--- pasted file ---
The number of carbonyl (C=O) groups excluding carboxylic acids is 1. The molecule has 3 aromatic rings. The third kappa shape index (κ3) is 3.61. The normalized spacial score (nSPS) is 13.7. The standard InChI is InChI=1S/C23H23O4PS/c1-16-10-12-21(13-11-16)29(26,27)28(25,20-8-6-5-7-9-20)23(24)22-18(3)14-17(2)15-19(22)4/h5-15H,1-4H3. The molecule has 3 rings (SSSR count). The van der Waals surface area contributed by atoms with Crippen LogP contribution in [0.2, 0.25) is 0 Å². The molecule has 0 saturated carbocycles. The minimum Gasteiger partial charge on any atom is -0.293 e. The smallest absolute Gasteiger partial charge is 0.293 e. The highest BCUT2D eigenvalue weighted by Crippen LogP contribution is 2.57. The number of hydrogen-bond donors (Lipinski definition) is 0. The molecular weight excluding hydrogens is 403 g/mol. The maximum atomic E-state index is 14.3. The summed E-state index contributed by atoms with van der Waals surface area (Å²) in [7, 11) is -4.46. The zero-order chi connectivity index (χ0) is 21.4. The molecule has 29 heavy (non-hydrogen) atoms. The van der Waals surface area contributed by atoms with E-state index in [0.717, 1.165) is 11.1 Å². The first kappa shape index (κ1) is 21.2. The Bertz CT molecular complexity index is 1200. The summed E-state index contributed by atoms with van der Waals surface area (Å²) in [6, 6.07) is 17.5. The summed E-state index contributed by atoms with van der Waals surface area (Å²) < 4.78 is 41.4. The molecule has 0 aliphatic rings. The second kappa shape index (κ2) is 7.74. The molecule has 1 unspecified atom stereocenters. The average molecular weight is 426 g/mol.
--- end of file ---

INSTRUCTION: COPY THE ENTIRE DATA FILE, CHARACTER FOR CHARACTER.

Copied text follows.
The number of carbonyl (C=O) groups excluding carboxylic acids is 1. The molecule has 3 aromatic rings. The third kappa shape index (κ3) is 3.61. The normalized spacial score (nSPS) is 13.7. The standard InChI is InChI=1S/C23H23O4PS/c1-16-10-12-21(13-11-16)29(26,27)28(25,20-8-6-5-7-9-20)23(24)22-18(3)14-17(2)15-19(22)4/h5-15H,1-4H3. The molecule has 3 rings (SSSR count). The van der Waals surface area contributed by atoms with Crippen LogP contribution in [0.2, 0.25) is 0 Å². The molecule has 0 saturated carbocycles. The minimum Gasteiger partial charge on any atom is -0.293 e. The smallest absolute Gasteiger partial charge is 0.293 e. The highest BCUT2D eigenvalue weighted by Crippen LogP contribution is 2.57. The number of hydrogen-bond donors (Lipinski definition) is 0. The molecular weight excluding hydrogens is 403 g/mol. The maximum atomic E-state index is 14.3. The summed E-state index contributed by atoms with van der Waals surface area (Å²) in [7, 11) is -4.46. The zero-order chi connectivity index (χ0) is 21.4. The molecule has 29 heavy (non-hydrogen) atoms. The van der Waals surface area contributed by atoms with E-state index in [0.717, 1.165) is 11.1 Å². The first kappa shape index (κ1) is 21.2. The Bertz CT molecular complexity index is 1200. The summed E-state index contributed by atoms with van der Waals surface area (Å²) in [6, 6.07) is 17.5. The summed E-state index contributed by atoms with van der Waals surface area (Å²) < 4.78 is 41.4. The molecule has 0 aliphatic rings. The second kappa shape index (κ2) is 7.74. The molecule has 1 unspecified atom stereocenters. The average molecular weight is 426 g/mol.